Collaborative Research ("Glue Grants") Recognizing the increasing need for collaborative research, NIGMS created an initiative to "glue" together large groups of scientists pursuing some of the biggest unsolved problems in basic biomedical research today. The purpose is to support the formation of large research teams drawn from different institutions to tackle problems that are not likely to be solved by individual research laboratories. In September 2000, NIGMS made the first "glue grant" to the Alliance for Cellular Signaling (see http://www.signaling-gateway.org ), a consortium of basic scientists that is studying communication in two different cell types:the cardiac myocyte (heart cell), and the B lymphocyte (immune cell). In September and October 2001, NIGMS funded three more glue grants.The Consortium for Functional Glycomics focuses on the role that carbohydrates (sugar molecules) play in cellular communication (see http://web.mit.edu/glycomics/consortium/ ).The Cell Migration Consortium (see http://www.cellmigration.org/ ) probes the molecular mechanisms of how cells move, which are essential for processes ranging from embryonic development and the body's response to infections, to the spread of cancer.Inflammation and the Host Response (see http://www.gluegrant.org/ ) investigates how the human immune system reacts to serious burns and traumatic injuries.A better understanding of this process will lead to clear clinical benefits such as increasing survival rates and quality of life for patients and reducing the length of hospital stays and the cost of treating serious injuries.
Complex Biological Systems NIGMS has created a set of initiatives to promote quantitative, interdisciplinary approaches to studying complex biological systems. For the past several decades, biomedical research has largely focused on identifying and characterizing individual molecules.Now, with an avalanche of biological data arising from gene sequencing projects and the availability of other new technologies, biologists are eager to explore the intertwined networks that underlie complex processes such as cell behavior, embryonic development, and the progression of multifaceted disorders like heart disease. Because such workrelies on computational modeling, this effort seeks to enlist the expertise of mathematicians, physicists, engineers, and computer scientists. Descriptions of efforts to recruit quantitative scientists, opportunities for training, and areas of special research interest in this area are available at http://www.nigms.nih.gov/funding/pages/complex_systems.aspx.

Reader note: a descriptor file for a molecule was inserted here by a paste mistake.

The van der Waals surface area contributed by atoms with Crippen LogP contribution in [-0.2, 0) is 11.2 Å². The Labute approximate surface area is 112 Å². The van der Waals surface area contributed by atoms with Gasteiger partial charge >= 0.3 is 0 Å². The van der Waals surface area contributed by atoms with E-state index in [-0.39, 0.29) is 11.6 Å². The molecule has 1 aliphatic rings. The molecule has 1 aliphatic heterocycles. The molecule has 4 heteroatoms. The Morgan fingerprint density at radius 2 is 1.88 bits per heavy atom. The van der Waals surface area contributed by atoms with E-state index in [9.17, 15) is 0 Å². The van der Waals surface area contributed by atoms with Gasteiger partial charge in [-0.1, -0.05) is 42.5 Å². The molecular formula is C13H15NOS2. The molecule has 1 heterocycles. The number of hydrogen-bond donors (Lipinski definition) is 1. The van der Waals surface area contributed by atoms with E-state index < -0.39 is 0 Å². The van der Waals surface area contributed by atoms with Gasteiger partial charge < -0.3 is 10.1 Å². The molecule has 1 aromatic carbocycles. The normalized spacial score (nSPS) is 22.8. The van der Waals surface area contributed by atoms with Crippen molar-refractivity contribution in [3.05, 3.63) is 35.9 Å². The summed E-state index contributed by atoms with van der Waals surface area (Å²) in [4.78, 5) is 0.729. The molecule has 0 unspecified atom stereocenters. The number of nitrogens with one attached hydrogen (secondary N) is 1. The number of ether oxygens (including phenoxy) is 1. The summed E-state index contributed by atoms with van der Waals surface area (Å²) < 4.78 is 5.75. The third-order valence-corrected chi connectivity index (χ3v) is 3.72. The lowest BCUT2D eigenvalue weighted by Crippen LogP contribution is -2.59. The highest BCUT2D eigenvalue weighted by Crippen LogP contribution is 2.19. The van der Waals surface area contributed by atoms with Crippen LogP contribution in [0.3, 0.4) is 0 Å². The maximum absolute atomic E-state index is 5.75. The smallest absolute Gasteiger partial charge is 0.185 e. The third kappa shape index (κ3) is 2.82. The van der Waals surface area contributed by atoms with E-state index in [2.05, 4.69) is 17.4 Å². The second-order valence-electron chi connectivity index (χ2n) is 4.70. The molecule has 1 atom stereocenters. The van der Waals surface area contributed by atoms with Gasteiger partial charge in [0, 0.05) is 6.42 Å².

Two of these initiatives are described below.
Joint NSF/NIGMS Initiative to Support Research in Mathematical Biology (https://www.nsf.gov/funding/pgm_summ.jsp?pims_id=5300 ) Together with the National Science Foundation's Division of Mathematical Sciences, NIGMS is sponsoring an effort to develop and apply mathematical techniques to a wide range of biomedical problems, including cell behavior, molecular structure and dynamics, the physiological effects of various drugs, and human responses to burns and other traumatic injury.
Centers of Excellence in Complex Biomedical Systems Research (http://grants1.nih.gov/grants/guide/rfa-files/RFA-GM-03-002.html) These centers will encourage interdisciplinary research, train undergraduates in quantitative biology, and recruit and train in biology investigators who have quantitative backgrounds.
Due to its strong emphasis on computational modeling of biological systems, NIGMS was chosen to oversee NIH's Biomedical Information Science and Technology Initiative (BISTI). The goal of this initiative is to make optimal use of computer science and technology to address problems in biology and medicine. The BISTI Consortium is composed of senior-level representatives from various components of NIH and from other Federal agencies concerned with computing in the life sciences. More information about BISTI, including research and training opportunities, can be found on the NIH Bioinformatics Web Site (http://www.bisti.nih.gov/ ).
Evolution of Infectious Diseases Infectious diseases change over time as a result of intricate relationships between microorganisms and their hosts. Understanding the evolution and population dynamics of infectivity, host response, virulence, transmission, and drug resistance is an important step in the control of infectious diseases.In 1998, NIGMS began an initiative to encourage multidisciplinary groups of scientists to develop ways to predict events such as when and where new infectious diseases will emerge, under which conditions drug resistance will arise, and what will happen in response to therapeutic interventions. The effort takes advantage of the immense amount of information available on microbes and harnesses many exciting new computational and mathematical approaches.NIGMS has funded 27 grants on a variety of infectious disease systems. This NIGMS initiative is described at http://grants.nih.gov/grants/guide/pa-files/PA-02-113.html.